Halacha for Tuesday 14 Tevet 5781 December 29 2020

The Laws of Women Regarding Morning Blessings and Blessings of the Torah

Question: Must women recite the morning blessings?

Answer: Our Sages instituted that one should recite the morning blessings (the series of blessings printed in the beginning of all Siddurim) daily since these blessings were enacted based on the order of the world (for instance, the blessing of “Poke’ach Ivrim” is recited for one’s sense of sight). Since it is forbidden to benefit from this world without first reciting a blessing, one must recite these blessings every morning. The morning blessings are the blessings from “Elokai Neshama” until the blessing of “Gomel Chassadim Tovim Le’Amo Yisrael.” Following this, the blessings on the Torah are recited.

The Geonim write that women are obligated to recite the morning blessings, for they are not considered time-bound Mitzvot. This means that although women are exempt from positive, time-bound Mitzvot, such as taking a Lulav and the like, the morning blessings are not contingent on any particular time and thus, women are obligated to recite them.

The blessing of “Shelo Asani Isha” was instituted by our Sages because men must thank Hashem that He has given them the opportunity to fulfill most of the Mizvot of the Torah as opposed to women who are not obligated in all of the Mitzvot. Women, on the other hand, fulfill their purpose in life by performing the Mitzvot they are obligated to, such as Shabbat, blessings on various foods and scents, and the like. They should especially concentrate on the Mitzvot specific to women which are Niddah, Challah, and the lighting of Shabbat candles. Additionally, if a woman is married she should encourage her husband to study Torah for in this way, she connects her soul to the tremendous merit of Torah learning. Even if her husband slacks off in his Torah study, she still acquires the merit of Torah study. Also, if a woman has children, she should guide them on the path of Torah and Mitzvot.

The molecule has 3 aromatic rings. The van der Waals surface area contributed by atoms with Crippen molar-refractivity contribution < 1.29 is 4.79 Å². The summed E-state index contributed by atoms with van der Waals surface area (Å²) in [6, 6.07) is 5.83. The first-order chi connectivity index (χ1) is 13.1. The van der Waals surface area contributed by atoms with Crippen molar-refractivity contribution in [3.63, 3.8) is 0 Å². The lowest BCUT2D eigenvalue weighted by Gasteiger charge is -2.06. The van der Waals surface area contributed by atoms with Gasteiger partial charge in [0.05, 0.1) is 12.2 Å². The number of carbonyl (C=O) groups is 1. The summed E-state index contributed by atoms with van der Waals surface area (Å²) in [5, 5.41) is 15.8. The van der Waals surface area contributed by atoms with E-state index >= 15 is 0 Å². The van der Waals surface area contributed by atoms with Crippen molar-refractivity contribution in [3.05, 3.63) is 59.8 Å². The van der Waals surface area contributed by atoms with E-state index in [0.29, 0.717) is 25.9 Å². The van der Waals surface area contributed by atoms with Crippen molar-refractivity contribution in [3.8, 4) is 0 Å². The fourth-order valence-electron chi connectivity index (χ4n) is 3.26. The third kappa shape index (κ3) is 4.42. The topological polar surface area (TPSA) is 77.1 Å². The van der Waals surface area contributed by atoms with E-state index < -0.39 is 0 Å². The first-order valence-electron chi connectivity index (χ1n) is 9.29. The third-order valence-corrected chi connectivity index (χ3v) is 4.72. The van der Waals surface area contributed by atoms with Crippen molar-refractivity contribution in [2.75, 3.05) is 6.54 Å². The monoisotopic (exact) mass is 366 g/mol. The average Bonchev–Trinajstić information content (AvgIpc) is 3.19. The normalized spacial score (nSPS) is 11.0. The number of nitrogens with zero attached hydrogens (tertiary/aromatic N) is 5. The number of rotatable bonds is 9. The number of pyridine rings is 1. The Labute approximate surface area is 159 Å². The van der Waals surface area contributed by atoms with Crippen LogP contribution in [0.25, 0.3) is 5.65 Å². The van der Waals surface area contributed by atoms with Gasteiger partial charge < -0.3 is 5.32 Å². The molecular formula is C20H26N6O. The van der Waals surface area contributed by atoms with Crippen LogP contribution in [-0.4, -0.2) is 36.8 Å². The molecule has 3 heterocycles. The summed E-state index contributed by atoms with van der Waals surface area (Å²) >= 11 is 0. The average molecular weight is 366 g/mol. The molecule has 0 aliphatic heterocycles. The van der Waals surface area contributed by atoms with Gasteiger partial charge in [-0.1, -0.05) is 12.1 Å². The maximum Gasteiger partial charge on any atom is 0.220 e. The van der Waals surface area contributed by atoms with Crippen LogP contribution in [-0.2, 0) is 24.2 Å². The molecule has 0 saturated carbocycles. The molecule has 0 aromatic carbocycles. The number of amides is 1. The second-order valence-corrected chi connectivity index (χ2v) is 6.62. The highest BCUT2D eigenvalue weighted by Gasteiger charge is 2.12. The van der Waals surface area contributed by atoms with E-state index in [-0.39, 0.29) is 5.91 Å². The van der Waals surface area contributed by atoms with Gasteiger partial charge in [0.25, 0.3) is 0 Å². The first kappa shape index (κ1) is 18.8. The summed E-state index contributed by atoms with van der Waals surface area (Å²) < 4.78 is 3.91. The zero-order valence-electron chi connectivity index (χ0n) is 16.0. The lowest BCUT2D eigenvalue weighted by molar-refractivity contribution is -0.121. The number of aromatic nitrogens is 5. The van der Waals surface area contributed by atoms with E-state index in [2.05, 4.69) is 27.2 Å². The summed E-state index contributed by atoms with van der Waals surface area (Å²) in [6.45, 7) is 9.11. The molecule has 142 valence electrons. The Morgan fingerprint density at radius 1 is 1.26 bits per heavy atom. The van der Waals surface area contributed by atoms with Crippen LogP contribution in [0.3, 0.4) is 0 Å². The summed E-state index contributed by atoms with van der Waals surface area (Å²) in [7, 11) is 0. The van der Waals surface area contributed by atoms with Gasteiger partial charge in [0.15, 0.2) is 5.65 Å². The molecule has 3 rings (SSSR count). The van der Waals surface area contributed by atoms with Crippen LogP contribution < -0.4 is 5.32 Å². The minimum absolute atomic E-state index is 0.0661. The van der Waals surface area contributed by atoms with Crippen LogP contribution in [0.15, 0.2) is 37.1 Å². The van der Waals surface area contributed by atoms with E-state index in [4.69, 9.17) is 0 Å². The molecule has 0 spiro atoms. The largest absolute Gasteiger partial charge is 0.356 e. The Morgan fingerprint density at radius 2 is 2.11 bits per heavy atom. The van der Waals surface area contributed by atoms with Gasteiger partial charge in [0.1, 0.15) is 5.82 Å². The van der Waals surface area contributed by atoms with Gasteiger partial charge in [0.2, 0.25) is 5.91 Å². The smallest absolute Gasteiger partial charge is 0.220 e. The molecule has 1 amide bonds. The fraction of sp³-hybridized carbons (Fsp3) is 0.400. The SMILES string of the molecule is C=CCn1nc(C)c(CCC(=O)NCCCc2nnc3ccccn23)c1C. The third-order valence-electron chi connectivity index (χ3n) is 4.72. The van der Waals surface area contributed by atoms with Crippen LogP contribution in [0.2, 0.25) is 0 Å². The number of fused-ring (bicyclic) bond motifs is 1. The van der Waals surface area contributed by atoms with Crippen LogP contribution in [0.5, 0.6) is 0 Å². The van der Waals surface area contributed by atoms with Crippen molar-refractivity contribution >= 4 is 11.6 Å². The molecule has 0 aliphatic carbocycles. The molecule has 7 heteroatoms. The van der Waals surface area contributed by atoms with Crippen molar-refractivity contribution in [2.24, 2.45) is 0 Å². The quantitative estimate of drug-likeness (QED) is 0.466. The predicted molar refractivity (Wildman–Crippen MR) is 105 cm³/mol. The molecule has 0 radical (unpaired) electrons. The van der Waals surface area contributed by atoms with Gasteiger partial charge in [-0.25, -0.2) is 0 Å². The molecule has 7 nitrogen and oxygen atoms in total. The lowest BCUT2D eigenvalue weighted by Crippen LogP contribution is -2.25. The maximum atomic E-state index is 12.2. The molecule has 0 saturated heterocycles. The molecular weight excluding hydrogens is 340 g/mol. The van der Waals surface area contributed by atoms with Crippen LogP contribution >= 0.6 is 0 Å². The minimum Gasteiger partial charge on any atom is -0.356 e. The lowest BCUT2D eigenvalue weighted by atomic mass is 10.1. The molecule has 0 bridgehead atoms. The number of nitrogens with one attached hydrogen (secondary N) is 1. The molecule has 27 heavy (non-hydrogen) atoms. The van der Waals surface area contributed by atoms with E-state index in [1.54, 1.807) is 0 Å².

This blessing is not, G-d forbid, meant as any form of discrimination against women, for according to our holy Torah a woman is very respected indeed. Our Sages have already commanded that a man must love his wife like himself and respect her more than himself. Furthermore, the chapter of “Eshet Chayil” which was composed in honor of the G-d-fearing woman is unparalleled in its praise of the woman. This that the Torah exempts women from certain Mitzvot that men are obligated in is for a reason  known only to Hashem and every person must accept Hashem’s will and fulfill his/her purpose in this world properly. Just like a Jewish man cannot complain about not having been born a Kohen or Levi and we would tell him to fulfill his role as a Yisrael as per Hashem’s decree, so too, for a woman to show any dissatisfaction with her role as a woman instead of being obligated in Mitzvot like a man, would be completely irrational, for this too was decided solely by Hashem. Indeed, most people who wish to equate women with men with regards to their obligation in various Mitzvot are not acting out of fear of Heaven and are doing so for ulterior motives and only serve to confuse themselves and others in their service of Hashem.

  Therefore, instead of reciting the blessing of “Shelo Asani Isha,” women should recite “Baruch She’asani Kirtzono” (Blessed is He Who has created me according to His will) without mentioning Hashem’s name in the blessing. However, regarding the blessings of “Shelo Asani Goy” and “Shelo Asani Aved,” women should in fact recite them with Hashem’s name, for regarding these blessings there is no difference between men and women. Nevertheless, they customarily substitute the word “Goya” with “Goy” and “Shifcha” for “Aved”, in the Hebrew feminine form.